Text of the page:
Beyond the immediate benefits for children, breastfeeding contributes to a lifetime of good health. Adolescents and adults who were breastfed as babies are less likely to be overweight or obese. They are less likely to have type-II diabetes and perform better in intelligence tests.

Fact 5: Infant formula does not contain the antibodies found in breast milk

The long-term benefits of breastfeeding for mothers and children cannot be replicated with infant formula. When infant formula is not properly prepared, there are risks arising from the use of unsafe water and unsterilized equipment or the potential presence of bacteria in powdered formula.

Malnutrition can result from over-diluting formula to "stretch" supplies. While frequent feeding maintains breast milk supply, if formula is used but becomes unavailable, a return to breastfeeding may not be an option due to diminished breast milk production.

Fact 6: Transmission of HIV through breastfeeding can be reduced with drugs

An HIV-infected mother can pass the infection to her infant during pregnancy, delivery and through breastfeeding. However, antiretroviral (ARV) drugs given to either the mother or HIV-exposed infant reduces the risk of transmission.

Together, breastfeeding and ARVs have the potential to significantly improve infants' chances of surviving while remaining HIV uninfected. WHO recommends that when HIV-infected mothers breastfeed, they should receive ARVs and follow WHO guidance for infant feeding.

Fact 7: Marketing of breast-milk substitutes are highly monitored

An international code to regulate the marketing of breast-milk substitutes was adopted in 1981. It calls for:

  • all formula labels and information to state the benefits of breastfeeding and the health risks of substitutes;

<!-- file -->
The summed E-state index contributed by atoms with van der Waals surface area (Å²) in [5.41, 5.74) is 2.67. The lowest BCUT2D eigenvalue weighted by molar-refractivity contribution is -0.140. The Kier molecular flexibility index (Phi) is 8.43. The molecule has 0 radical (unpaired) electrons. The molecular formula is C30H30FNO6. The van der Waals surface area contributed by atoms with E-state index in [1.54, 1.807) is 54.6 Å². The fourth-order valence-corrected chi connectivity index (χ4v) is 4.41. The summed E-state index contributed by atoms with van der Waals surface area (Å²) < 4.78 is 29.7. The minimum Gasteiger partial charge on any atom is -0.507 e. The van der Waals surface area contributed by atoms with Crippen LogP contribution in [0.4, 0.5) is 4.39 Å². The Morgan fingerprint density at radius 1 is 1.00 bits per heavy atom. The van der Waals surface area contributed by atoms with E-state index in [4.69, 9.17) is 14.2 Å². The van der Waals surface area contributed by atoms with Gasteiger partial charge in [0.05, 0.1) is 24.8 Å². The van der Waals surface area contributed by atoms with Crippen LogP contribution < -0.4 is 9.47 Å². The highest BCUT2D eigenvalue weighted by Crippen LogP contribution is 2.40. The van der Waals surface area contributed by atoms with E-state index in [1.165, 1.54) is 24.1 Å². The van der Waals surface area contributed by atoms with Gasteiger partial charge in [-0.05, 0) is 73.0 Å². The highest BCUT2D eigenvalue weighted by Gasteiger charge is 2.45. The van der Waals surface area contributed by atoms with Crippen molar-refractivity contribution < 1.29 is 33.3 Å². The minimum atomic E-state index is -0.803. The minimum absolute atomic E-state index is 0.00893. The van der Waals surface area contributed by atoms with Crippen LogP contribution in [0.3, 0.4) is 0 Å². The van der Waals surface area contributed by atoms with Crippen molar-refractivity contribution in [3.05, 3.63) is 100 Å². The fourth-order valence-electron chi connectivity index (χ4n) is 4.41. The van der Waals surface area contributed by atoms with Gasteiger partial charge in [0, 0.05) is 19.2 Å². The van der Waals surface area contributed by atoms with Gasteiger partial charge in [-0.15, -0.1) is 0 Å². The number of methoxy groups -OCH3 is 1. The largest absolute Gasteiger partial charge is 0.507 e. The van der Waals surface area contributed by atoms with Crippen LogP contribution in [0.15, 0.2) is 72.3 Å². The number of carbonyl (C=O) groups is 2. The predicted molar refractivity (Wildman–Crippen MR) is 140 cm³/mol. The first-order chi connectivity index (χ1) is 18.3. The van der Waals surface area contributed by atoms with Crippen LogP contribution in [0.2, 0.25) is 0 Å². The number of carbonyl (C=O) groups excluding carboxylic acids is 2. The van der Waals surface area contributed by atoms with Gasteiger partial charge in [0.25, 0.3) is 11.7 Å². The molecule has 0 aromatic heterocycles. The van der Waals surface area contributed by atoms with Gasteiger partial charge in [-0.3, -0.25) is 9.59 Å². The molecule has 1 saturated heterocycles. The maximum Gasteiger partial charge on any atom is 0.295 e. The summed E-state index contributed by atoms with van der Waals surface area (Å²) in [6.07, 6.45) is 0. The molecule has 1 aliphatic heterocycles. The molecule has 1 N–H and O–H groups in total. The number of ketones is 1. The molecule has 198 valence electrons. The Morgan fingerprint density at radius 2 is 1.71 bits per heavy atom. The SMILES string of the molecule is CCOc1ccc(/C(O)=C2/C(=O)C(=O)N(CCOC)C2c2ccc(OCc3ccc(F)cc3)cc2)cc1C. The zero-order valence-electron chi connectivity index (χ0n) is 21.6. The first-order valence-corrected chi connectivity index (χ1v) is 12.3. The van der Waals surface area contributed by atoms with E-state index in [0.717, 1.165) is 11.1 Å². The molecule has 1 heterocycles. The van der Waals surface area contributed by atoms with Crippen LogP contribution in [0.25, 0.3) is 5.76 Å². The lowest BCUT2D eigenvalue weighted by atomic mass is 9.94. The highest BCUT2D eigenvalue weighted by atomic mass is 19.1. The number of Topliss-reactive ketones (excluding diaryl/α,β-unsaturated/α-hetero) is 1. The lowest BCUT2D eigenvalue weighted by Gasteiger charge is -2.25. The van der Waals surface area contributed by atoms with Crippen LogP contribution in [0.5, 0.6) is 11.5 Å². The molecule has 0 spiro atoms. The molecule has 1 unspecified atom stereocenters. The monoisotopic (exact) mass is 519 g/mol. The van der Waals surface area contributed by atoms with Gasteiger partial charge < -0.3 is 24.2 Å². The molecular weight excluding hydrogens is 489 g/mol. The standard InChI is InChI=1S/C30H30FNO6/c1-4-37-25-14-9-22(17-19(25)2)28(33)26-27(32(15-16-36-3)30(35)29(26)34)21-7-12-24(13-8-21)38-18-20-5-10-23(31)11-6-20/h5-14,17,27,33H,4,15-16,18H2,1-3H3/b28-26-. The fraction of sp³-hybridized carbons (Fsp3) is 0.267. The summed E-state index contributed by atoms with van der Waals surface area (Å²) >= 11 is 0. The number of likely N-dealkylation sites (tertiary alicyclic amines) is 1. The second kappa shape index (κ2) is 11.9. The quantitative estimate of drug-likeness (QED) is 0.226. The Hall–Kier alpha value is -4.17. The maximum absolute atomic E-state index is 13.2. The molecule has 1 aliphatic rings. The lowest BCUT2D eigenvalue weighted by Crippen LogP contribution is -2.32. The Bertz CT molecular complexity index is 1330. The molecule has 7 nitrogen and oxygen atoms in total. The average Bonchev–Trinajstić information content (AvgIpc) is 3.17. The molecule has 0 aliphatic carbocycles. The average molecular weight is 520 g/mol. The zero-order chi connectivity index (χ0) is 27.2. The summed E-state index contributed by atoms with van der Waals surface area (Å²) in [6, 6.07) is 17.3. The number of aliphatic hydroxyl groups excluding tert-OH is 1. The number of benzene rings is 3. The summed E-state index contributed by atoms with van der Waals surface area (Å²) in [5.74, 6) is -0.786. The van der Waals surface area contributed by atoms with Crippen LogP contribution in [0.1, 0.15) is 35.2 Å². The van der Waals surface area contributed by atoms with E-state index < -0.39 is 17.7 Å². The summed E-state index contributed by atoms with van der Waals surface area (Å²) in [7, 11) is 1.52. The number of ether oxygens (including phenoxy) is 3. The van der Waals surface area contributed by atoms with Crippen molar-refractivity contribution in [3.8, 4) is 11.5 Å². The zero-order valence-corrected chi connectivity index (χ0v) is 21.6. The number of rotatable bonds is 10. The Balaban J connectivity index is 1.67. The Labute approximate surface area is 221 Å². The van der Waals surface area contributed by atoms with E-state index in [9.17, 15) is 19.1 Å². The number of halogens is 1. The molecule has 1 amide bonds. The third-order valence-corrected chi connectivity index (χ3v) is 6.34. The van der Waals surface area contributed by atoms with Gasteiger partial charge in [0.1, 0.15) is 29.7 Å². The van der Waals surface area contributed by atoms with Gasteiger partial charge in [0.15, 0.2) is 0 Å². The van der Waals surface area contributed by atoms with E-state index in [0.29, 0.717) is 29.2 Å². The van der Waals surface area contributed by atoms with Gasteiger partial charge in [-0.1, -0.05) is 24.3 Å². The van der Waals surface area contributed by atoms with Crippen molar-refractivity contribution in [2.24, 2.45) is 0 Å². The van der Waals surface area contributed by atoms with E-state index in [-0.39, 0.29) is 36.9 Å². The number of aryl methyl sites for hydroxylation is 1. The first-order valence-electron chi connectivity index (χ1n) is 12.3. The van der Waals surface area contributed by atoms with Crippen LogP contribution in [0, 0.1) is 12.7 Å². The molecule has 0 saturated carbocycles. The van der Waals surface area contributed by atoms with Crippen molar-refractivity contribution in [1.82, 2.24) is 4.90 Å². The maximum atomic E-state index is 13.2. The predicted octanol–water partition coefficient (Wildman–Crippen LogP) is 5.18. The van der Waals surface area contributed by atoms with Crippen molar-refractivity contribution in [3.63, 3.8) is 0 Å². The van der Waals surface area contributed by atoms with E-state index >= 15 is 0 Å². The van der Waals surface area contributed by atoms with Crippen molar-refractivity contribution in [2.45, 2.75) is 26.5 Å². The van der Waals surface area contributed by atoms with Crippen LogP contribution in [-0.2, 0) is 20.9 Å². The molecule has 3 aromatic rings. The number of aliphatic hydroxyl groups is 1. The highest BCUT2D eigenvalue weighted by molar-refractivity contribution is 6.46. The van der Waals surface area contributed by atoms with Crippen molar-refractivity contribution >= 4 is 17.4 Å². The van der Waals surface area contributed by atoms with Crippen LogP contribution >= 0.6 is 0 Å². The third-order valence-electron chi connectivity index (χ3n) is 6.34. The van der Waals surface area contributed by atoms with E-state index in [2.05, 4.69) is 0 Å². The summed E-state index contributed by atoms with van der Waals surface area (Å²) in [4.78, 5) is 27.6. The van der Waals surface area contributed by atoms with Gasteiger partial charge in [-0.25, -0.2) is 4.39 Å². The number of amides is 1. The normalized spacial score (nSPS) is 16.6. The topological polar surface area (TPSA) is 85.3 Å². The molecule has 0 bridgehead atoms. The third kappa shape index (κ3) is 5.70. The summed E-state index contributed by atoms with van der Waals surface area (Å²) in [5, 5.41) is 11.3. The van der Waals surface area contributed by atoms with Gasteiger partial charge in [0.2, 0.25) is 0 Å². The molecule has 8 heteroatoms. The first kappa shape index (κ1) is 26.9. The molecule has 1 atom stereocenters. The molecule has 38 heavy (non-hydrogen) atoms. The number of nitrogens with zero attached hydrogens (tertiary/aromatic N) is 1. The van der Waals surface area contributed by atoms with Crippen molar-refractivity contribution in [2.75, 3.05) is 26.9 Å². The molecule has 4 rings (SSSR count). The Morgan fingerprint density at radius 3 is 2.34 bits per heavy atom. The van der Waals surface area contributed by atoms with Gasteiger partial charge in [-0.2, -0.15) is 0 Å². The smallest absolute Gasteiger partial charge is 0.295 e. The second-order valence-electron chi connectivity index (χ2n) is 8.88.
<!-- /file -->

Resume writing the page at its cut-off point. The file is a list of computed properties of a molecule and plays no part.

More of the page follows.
• no promotion of breast-milk substitutes;
  • no free samples of substitutes to be given to pregnant women, mothers or their families; and
  • no distribution of free or subsidized substitutes to health workers or facilities.

Fact 8: Support for mothers is essential

Breastfeeding has to be learned and many women encounter difficulties at the beginning. Many routine practices, such as separation of mother and baby, use of newborn nurseries, and supplementation with infant formula, actually make it harder for mothers and babies to breastfeed.

Health facilities that support breastfeeding by avoiding these practices and making trained breastfeeding counsellors available to new mothers encourage higher rates of the practice. To provide this support and improve care for mothers and newborns, most countries have implemented the WHO-UNICEF Baby-friendly Hospital Initiative, which sets standards for quality care.

Fact 9: Mothers should continue breastfeeding at work

Many mothers who return to work abandon breastfeeding partially or completely because they do not have sufficient time, or a place to breastfeed, express and store their milk. Mothers need a safe, clean and private place in or near their workplace to continue breastfeeding. Enabling conditions at work, such as paid maternity leave, part-time work arrangements, on-site crèches, facilities for expressing and storing breast milk, and breastfeeding breaks, can help.

Fact 10: Solid foods should be phased in at six months

To meet the growing needs of babies at six months of age, mashed solid foods should be introduced as a complement to continued breastfeeding. Foods for the baby can be specially prepared or modified from family meals. WHO notes that:

  • breastfeeding should not be decreased when starting on solids;
  • food should be given with a spoon or cup, not in a bottle;
  • food should be clean and safe; and
  • ample time is needed for young children to learn to eat solid foods.